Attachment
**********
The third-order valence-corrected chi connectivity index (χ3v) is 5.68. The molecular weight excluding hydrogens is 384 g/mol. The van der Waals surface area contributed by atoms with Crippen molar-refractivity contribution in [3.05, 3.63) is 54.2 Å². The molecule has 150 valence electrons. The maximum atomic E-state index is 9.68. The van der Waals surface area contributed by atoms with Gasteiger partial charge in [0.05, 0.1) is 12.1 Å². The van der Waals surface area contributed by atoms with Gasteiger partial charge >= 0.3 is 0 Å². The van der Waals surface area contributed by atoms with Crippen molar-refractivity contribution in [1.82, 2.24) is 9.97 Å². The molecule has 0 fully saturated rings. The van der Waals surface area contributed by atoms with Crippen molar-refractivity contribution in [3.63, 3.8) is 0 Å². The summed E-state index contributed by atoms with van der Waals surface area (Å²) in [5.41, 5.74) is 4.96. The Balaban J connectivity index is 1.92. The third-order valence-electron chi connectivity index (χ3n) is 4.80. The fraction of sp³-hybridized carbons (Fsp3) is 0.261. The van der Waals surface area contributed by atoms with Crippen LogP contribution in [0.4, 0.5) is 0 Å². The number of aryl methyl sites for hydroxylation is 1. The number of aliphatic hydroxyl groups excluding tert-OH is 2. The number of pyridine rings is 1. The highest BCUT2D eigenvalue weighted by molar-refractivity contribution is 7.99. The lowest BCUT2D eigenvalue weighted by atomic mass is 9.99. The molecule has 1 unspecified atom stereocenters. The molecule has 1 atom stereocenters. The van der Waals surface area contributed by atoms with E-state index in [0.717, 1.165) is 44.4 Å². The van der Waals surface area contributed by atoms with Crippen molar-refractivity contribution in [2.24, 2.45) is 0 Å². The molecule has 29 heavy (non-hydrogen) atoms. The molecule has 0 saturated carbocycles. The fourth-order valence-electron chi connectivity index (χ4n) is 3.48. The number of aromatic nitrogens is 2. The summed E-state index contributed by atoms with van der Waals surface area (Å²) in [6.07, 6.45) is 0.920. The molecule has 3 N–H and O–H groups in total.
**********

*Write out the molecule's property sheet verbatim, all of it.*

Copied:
The third-order valence-corrected chi connectivity index (χ3v) is 5.68. The molecular weight excluding hydrogens is 384 g/mol. The van der Waals surface area contributed by atoms with Crippen molar-refractivity contribution in [3.05, 3.63) is 54.2 Å². The molecule has 150 valence electrons. The maximum atomic E-state index is 9.68. The van der Waals surface area contributed by atoms with Gasteiger partial charge in [0.05, 0.1) is 12.1 Å². The van der Waals surface area contributed by atoms with Gasteiger partial charge >= 0.3 is 0 Å². The van der Waals surface area contributed by atoms with Crippen molar-refractivity contribution in [1.82, 2.24) is 9.97 Å². The molecule has 0 fully saturated rings. The van der Waals surface area contributed by atoms with Crippen molar-refractivity contribution in [3.63, 3.8) is 0 Å². The summed E-state index contributed by atoms with van der Waals surface area (Å²) in [5.41, 5.74) is 4.96. The Balaban J connectivity index is 1.92. The third-order valence-electron chi connectivity index (χ3n) is 4.80. The fraction of sp³-hybridized carbons (Fsp3) is 0.261. The van der Waals surface area contributed by atoms with Crippen LogP contribution in [0.4, 0.5) is 0 Å². The number of aryl methyl sites for hydroxylation is 1. The number of aliphatic hydroxyl groups excluding tert-OH is 2. The number of pyridine rings is 1. The highest BCUT2D eigenvalue weighted by molar-refractivity contribution is 7.99. The lowest BCUT2D eigenvalue weighted by atomic mass is 9.99. The molecule has 1 unspecified atom stereocenters. The molecule has 1 atom stereocenters. The van der Waals surface area contributed by atoms with E-state index in [0.717, 1.165) is 44.4 Å². The van der Waals surface area contributed by atoms with Crippen molar-refractivity contribution in [2.24, 2.45) is 0 Å². The molecule has 29 heavy (non-hydrogen) atoms. The molecule has 0 saturated carbocycles. The fourth-order valence-electron chi connectivity index (χ4n) is 3.48. The number of aromatic nitrogens is 2. The summed E-state index contributed by atoms with van der Waals surface area (Å²) in [6.07, 6.45) is 0.920. The molecule has 3 N–H and O–H groups in total.